The syntax for accessing the property of an object is:
objectName.propertyName
This example uses the length property of the String object to find the length of a string:
var message="Hello World!";
var x=message.length;
The value of x, after execution of the code above will be:
12

Real Life Illustration

A person is an object.
The persons' properties include name, height, weight, age, skin tone, eye color, etc.
All persons have these properties, but the values of those properties differ from person to person.

Objects Have Methods

Methods are the actions that can be performed on objects.
You can call a method with the following syntax:
objectName.methodName()
This example uses the toUpperCase() method of the String object, to convert a text to uppercase:
var message="Hello world!";
var x=message.toUpperCase();
The value of x, after execution of the code above will be:
HELLO WORLD!

Real Life Illustrated

A person is an object.
The persons' methods could be eat(), sleep(), work(), play(), etc.
All persons have these methods.

Creating JavaScript Objects

With JavaScript you can define and create your own objects.
There are 2 different ways to create a new object:
  • 1. Define and create a direct instance of an object.
  • 2. Use a function to define an object, then create new object instances.

Creating a Direct Instance

This example creates a new instance of an object, and adds four properties to it:
personObj=new Object();
personObj.firstname="John";
personObj.lastname="Doe";
personObj.age=50;
personObj.eyecolor="blue";
Alternative syntax (using object literals):

Example

personObj={firstname:"John",lastname:"Doe",age:50,eyecolor:"blue"};


Using an Object Constructor

This example uses a function to construct the object:

Example

function person(firstname,lastname,age,eyecolor)
{
this.firstname=firstname;
this.lastname=lastname;
this.age=age;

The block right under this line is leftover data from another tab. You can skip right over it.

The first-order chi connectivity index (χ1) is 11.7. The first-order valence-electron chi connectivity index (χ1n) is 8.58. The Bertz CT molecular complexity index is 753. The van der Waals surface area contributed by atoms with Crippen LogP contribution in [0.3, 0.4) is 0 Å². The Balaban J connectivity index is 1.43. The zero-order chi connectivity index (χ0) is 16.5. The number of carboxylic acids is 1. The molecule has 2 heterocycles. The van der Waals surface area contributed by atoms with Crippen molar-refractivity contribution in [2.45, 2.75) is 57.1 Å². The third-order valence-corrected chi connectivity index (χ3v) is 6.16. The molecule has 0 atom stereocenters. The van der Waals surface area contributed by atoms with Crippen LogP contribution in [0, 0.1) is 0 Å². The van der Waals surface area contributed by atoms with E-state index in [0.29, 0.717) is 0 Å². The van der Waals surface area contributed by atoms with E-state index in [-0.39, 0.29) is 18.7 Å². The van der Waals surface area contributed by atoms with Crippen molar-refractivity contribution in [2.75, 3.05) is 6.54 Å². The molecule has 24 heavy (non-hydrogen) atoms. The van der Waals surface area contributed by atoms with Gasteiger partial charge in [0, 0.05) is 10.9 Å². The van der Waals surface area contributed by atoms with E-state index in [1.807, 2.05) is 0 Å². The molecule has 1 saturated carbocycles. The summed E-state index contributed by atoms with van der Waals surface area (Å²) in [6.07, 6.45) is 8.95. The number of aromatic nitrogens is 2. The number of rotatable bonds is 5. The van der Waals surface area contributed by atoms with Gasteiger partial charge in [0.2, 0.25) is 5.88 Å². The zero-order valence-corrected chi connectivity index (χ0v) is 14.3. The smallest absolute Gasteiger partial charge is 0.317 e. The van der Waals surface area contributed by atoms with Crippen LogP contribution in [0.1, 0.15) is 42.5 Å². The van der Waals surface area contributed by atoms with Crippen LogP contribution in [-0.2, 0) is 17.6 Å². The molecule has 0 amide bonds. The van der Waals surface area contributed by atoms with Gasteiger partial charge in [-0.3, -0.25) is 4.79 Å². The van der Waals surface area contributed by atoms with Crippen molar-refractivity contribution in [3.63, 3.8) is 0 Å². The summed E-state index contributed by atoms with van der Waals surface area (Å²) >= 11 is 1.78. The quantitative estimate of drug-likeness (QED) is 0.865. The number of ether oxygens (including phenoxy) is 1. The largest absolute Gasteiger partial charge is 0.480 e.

this.eyecolor=eyecolor;
}
The reason for all the "this" stuff is that you're going to have more than one person at a time (which person you're dealing with must be clear). That's what "this" is: the instance of the object at hand.

Adding Methods to JavaScript Objects

Methods are just functions attached to objects.
Defining methods to an object is done inside the constructor function:
function person(firstname,lastname,age,eyecolor)
{
this.firstname=firstname;
this.lastname=lastname;
this.age=age;
this.eyecolor=eyecolor;

this.changeName=changeName;
function changeName(name)
{
this.lastname=name;
}
}
The changeName() function assigns the value of name to the person's lastname property.

Now You Can Try:

myMother.changeName("Doe");
JavaScript knows which person you are talking about by "substituting" this with myMother.

Creating JavaScript Object Instances

Once you have a object constructor, you can create new instances of the object, like this:
var myFather=new person("John","Doe",50,"blue");
var myMother=new person("Sally","Rally",48,"green");


Adding Properties to JavaScript Objects

You can add new properties to an existing object by simply giving it a value.
Assume that the personObj already exists - you can give it new properties named firstname, lastname, age, and eyecolor as follows:
personObj.firstname="John";
personObj.lastname="Doe";
personObj.age=30;
personObj.eyecolor="blue";

x=personObj.firstname;
The value of x, after execution of the code above will be:
John
Bilal ahmed Janjua Post Author